I have been to the emergency department of a hospital overseas for a non-allergy related condition before and received absolutely enormous medical bills. Fortunately these were covered by our travel insurance. Without cover, I am not sure how I could have paid.

Apart from the medical costs, what if the rest of your trip is delayed or cancelled? The costs of missed flights and accommodation can be significant. And alternative accommodation if you have to stay longer in one place. It’s a big risk to take.

Travel insurance companies that will cover allergies

We always take out travel insurance when we travel overseas, and we always ensure that it covers our various allergies too. Between us we have multiple severe food allergies, medication allergies and asthma (as well as other milder allergies). This means that we have to disclose our “pre-existing” conditions and complete a medical questionnaire for each person.

So far we have had no trouble getting cover for our overseas trips, but usually have to pay a modest extra premium to cover our allergic conditions. We have used Cover-More Travel Insurance for several overseas holidays now and the cost has been very reasonable. Cover-More Travel Insurance is also available in New Zealand.

Ad for Cover-More travel Inurance with hiker standing on cliff

If you live outside of Australia or New Zealand, there are many companies that offer travel insurance for pre-existing conditions. Many insurance comparison websites allow you to search for companies that offer coverage for pre-existing medical conditions. If you are based in the US, InsureMyTrip offers free quotes for travel insurance. Or try an insurance company that specialises in travel insurance cover for medical conditions.

Ad for InsureMyTrip travel insurance

Before you buy any travel insurance, make sure that you go through the policy wording carefully and check:

  • if pre-existing conditions are covered, and in what circumstances or they aren’t;
  • if you need to complete a medical assessment;
  • that you meet any medical assessment requirements; and
  • whether you need to pay an extra premium.

If you have any questions at all about whether your allergies are covered, you should contact the insurer and ask before you buy a policy.

What if I can’t get travel insurance for allergies?

Sometime an insurer will simply refuse to cover your allergies. Normally this is because they consider you too high risk. For example, if you have severe allergies and have been in hospital recently, or multiple times. Or if you have a very severe food allergy combined with unstable asthma.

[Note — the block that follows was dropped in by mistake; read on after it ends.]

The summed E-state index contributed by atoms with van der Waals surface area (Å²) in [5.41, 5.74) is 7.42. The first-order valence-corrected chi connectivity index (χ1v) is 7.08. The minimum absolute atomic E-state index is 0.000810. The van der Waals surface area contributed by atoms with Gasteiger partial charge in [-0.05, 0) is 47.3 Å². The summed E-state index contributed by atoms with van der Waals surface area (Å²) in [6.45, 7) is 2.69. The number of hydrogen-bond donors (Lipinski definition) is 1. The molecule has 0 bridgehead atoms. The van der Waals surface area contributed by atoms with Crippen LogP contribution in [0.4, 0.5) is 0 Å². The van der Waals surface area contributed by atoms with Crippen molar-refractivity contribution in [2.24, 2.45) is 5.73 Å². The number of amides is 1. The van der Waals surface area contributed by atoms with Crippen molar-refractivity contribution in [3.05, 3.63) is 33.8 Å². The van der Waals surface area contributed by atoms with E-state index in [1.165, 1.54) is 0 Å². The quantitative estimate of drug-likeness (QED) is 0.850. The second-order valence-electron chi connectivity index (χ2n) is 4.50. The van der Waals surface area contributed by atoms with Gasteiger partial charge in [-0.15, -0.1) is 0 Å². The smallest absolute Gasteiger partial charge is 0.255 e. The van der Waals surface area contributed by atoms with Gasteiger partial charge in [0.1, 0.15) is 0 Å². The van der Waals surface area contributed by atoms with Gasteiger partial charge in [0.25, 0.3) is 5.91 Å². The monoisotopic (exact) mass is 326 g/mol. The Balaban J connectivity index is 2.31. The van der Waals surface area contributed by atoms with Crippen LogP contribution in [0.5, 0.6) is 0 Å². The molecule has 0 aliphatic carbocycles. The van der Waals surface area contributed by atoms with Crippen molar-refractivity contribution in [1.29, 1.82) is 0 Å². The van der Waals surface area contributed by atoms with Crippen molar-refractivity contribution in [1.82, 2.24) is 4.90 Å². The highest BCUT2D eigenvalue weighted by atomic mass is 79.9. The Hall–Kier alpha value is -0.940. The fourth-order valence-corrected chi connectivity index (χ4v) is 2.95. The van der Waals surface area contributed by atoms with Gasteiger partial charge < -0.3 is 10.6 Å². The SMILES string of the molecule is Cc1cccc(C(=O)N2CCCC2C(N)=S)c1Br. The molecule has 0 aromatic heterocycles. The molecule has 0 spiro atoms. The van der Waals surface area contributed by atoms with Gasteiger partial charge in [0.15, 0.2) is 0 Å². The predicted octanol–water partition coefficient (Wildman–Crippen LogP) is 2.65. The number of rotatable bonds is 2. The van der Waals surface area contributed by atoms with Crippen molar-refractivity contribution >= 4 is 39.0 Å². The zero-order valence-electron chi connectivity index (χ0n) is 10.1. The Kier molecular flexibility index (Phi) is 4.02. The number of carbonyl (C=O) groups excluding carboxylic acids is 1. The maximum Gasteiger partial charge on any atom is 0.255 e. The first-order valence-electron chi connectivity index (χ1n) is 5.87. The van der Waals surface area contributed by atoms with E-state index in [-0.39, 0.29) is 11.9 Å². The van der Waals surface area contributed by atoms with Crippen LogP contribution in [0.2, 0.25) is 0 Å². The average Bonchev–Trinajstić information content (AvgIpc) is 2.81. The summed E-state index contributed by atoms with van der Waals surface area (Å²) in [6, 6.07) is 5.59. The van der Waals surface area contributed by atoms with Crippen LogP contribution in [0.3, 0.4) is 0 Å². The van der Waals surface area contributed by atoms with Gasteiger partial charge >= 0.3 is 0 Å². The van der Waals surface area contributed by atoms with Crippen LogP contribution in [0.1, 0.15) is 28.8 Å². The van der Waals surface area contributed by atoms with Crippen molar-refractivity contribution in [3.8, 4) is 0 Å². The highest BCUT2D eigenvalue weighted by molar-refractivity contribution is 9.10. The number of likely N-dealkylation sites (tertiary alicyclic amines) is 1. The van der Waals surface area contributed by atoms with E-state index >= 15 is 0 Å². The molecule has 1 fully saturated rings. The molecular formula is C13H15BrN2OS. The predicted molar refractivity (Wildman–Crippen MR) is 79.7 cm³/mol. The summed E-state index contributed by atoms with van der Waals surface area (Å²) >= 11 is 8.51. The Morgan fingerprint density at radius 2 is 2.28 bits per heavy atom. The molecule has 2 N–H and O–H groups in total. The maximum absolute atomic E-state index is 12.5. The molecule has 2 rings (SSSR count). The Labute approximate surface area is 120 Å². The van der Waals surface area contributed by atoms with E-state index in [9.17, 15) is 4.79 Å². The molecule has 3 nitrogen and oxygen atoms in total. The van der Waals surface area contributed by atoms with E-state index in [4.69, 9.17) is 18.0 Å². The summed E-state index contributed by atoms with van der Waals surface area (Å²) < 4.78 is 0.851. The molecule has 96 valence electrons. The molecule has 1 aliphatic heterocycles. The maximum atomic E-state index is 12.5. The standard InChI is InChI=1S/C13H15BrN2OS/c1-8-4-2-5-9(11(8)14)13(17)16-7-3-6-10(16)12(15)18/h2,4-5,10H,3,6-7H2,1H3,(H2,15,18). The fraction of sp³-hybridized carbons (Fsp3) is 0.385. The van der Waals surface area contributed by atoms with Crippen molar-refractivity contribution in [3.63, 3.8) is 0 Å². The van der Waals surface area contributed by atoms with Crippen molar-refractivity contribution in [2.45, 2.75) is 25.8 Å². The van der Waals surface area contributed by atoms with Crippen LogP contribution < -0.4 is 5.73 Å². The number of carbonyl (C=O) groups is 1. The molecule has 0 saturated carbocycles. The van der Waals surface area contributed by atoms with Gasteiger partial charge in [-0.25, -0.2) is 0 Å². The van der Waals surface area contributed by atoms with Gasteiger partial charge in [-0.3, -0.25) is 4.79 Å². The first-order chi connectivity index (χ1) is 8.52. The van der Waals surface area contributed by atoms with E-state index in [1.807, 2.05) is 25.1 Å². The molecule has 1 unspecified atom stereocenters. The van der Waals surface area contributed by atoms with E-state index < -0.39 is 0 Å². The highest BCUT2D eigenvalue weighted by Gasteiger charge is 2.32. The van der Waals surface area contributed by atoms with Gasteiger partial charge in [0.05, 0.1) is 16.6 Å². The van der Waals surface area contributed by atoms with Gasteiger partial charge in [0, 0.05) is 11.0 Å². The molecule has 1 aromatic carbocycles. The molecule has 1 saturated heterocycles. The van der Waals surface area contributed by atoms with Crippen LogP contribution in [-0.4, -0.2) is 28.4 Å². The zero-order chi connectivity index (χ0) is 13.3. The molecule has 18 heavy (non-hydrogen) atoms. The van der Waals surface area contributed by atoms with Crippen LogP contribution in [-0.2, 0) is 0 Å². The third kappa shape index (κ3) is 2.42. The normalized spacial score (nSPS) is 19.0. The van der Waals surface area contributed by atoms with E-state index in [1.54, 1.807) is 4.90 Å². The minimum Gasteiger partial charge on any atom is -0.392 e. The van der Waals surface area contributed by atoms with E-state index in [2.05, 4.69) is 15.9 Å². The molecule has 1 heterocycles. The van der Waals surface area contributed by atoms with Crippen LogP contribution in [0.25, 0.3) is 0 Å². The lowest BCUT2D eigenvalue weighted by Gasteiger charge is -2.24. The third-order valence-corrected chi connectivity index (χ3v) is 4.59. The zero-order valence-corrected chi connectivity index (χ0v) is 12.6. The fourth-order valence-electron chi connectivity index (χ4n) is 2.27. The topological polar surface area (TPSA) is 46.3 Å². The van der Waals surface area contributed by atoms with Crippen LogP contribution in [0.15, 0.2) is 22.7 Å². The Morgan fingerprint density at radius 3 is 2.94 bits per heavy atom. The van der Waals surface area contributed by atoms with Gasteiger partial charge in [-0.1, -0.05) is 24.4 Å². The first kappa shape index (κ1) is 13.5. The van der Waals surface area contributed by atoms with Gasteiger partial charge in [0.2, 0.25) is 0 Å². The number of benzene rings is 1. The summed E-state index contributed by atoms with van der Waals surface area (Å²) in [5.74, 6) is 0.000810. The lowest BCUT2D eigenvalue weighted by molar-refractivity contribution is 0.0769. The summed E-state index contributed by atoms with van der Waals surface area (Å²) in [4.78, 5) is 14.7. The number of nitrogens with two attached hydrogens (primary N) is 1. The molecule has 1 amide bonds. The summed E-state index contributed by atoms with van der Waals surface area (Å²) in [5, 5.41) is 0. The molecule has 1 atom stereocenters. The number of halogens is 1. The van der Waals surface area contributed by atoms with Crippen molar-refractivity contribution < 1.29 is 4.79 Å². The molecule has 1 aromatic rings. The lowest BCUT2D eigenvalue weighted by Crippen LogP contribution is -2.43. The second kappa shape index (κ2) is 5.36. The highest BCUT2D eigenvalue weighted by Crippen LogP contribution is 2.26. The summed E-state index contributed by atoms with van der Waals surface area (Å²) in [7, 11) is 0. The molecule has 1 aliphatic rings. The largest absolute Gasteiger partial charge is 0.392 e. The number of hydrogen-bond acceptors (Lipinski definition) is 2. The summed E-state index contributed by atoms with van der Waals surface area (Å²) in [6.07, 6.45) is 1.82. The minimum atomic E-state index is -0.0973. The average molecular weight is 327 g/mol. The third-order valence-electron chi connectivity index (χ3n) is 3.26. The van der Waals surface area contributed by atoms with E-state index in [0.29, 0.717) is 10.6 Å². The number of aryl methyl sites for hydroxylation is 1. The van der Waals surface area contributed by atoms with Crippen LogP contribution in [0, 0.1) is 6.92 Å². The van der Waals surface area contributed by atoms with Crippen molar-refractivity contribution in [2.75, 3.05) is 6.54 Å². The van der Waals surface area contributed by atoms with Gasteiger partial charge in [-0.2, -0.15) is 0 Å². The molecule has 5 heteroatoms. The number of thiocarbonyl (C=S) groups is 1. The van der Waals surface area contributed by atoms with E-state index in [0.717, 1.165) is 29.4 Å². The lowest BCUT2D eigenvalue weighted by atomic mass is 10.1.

If this happens, it’s often worth trying a different insurer. In Australia, the Insurance Council of Australia has a database of insurers on its website, which you can search by “pre-existing medical condition”.

If you just can’t get travel insurance, you can chose not to travel. Or you can still travel without insurance, but know you won’t be covered for any expenses that are incurred as a result of your allergy whilst you are away. This may influence where you go for your holiday or the type of activities you do while you are there.

More about safe travel with allergies

Once you have your travel insurance organised, don’t forget to keep a copy of your policy certificate and the PDS handy and take a copy with you on your trip. Put the claims and information contact numbers for your insurer in your phone in case you need them. And have a safe trip!

For more tips and trips for travelling safely with allergies and all the things we do before we go away, see our post – Safe Travel With Allergies: It’s All in the Planning

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*Disclaimer: Content on the Allergy Spot website is general information only and does not constitute advice. Information displayed on the website does not take into account the personal circumstances or objectives of any individual and must not be relied upon. Please consider your financial situation, needs and objectives and read the the relevant Product Disclosure Statement (PDS), Financial Services Guide (FSG) and Target Market Determination (TMD) before applying for any travel insurance policy and obtain your own advice. Allergy Spot is an affiliate of Cover-More Insurance Service Pty Ltd and InsureMyTrip.